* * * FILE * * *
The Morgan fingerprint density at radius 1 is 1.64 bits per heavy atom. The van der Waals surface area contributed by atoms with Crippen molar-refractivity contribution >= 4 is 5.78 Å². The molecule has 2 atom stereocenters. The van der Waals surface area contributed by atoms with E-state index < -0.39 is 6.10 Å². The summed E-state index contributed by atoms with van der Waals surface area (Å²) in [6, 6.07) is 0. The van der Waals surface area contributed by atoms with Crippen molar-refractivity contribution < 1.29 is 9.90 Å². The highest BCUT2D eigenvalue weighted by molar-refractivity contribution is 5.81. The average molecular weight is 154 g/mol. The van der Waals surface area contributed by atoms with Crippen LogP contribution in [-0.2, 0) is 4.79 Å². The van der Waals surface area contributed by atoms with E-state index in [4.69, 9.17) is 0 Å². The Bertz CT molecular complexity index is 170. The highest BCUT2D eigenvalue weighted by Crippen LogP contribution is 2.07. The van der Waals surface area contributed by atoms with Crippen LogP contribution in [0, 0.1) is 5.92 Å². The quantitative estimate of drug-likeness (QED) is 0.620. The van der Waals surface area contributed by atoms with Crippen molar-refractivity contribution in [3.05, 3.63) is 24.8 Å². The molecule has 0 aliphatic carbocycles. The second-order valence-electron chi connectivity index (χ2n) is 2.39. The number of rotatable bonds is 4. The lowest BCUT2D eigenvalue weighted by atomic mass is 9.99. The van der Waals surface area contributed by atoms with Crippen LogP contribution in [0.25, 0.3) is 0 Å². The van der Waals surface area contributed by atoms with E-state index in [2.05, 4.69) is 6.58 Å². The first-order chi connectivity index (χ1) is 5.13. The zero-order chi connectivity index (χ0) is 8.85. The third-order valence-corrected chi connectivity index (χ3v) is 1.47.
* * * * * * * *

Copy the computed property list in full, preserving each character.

The Morgan fingerprint density at radius 1 is 1.64 bits per heavy atom. The van der Waals surface area contributed by atoms with Crippen molar-refractivity contribution >= 4 is 5.78 Å². The molecule has 2 atom stereocenters. The van der Waals surface area contributed by atoms with E-state index < -0.39 is 6.10 Å². The summed E-state index contributed by atoms with van der Waals surface area (Å²) in [6, 6.07) is 0. The van der Waals surface area contributed by atoms with Crippen molar-refractivity contribution < 1.29 is 9.90 Å². The highest BCUT2D eigenvalue weighted by molar-refractivity contribution is 5.81. The average molecular weight is 154 g/mol. The van der Waals surface area contributed by atoms with Crippen LogP contribution in [-0.2, 0) is 4.79 Å². The van der Waals surface area contributed by atoms with E-state index in [4.69, 9.17) is 0 Å². The Bertz CT molecular complexity index is 170. The highest BCUT2D eigenvalue weighted by Crippen LogP contribution is 2.07. The van der Waals surface area contributed by atoms with Crippen LogP contribution in [0, 0.1) is 5.92 Å². The quantitative estimate of drug-likeness (QED) is 0.620. The van der Waals surface area contributed by atoms with Crippen molar-refractivity contribution in [3.05, 3.63) is 24.8 Å². The molecule has 0 aliphatic carbocycles. The second-order valence-electron chi connectivity index (χ2n) is 2.39. The number of rotatable bonds is 4. The lowest BCUT2D eigenvalue weighted by atomic mass is 9.99. The van der Waals surface area contributed by atoms with Crippen LogP contribution in [0.25, 0.3) is 0 Å². The van der Waals surface area contributed by atoms with E-state index in [2.05, 4.69) is 6.58 Å². The first-order chi connectivity index (χ1) is 5.13. The zero-order chi connectivity index (χ0) is 8.85. The third-order valence-corrected chi connectivity index (χ3v) is 1.47.